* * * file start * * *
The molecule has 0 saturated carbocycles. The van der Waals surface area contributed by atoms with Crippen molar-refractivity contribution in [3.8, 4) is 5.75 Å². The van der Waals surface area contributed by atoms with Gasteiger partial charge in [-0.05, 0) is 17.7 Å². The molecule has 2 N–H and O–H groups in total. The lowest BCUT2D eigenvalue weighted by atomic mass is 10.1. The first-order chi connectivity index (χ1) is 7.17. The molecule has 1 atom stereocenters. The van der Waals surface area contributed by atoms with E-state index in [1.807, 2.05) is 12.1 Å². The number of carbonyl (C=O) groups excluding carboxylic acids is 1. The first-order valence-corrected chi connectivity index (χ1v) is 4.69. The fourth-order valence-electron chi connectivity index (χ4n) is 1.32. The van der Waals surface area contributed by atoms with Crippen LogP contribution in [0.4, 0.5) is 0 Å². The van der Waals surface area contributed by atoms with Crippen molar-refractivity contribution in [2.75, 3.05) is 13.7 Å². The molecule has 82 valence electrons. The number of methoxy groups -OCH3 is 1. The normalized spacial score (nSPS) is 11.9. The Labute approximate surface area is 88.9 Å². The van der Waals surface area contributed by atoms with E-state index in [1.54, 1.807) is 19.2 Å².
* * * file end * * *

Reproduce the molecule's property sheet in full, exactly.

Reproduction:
The molecule has 0 saturated carbocycles. The van der Waals surface area contributed by atoms with Crippen molar-refractivity contribution in [3.8, 4) is 5.75 Å². The van der Waals surface area contributed by atoms with Gasteiger partial charge in [-0.05, 0) is 17.7 Å². The molecule has 2 N–H and O–H groups in total. The lowest BCUT2D eigenvalue weighted by atomic mass is 10.1. The first-order chi connectivity index (χ1) is 7.17. The molecule has 1 atom stereocenters. The van der Waals surface area contributed by atoms with E-state index in [1.807, 2.05) is 12.1 Å². The number of carbonyl (C=O) groups excluding carboxylic acids is 1. The first-order valence-corrected chi connectivity index (χ1v) is 4.69. The fourth-order valence-electron chi connectivity index (χ4n) is 1.32. The van der Waals surface area contributed by atoms with Crippen LogP contribution in [0.4, 0.5) is 0 Å². The van der Waals surface area contributed by atoms with Crippen molar-refractivity contribution in [2.75, 3.05) is 13.7 Å². The molecule has 82 valence electrons. The number of methoxy groups -OCH3 is 1. The normalized spacial score (nSPS) is 11.9. The Labute approximate surface area is 88.9 Å². The van der Waals surface area contributed by atoms with E-state index in [1.54, 1.807) is 19.2 Å².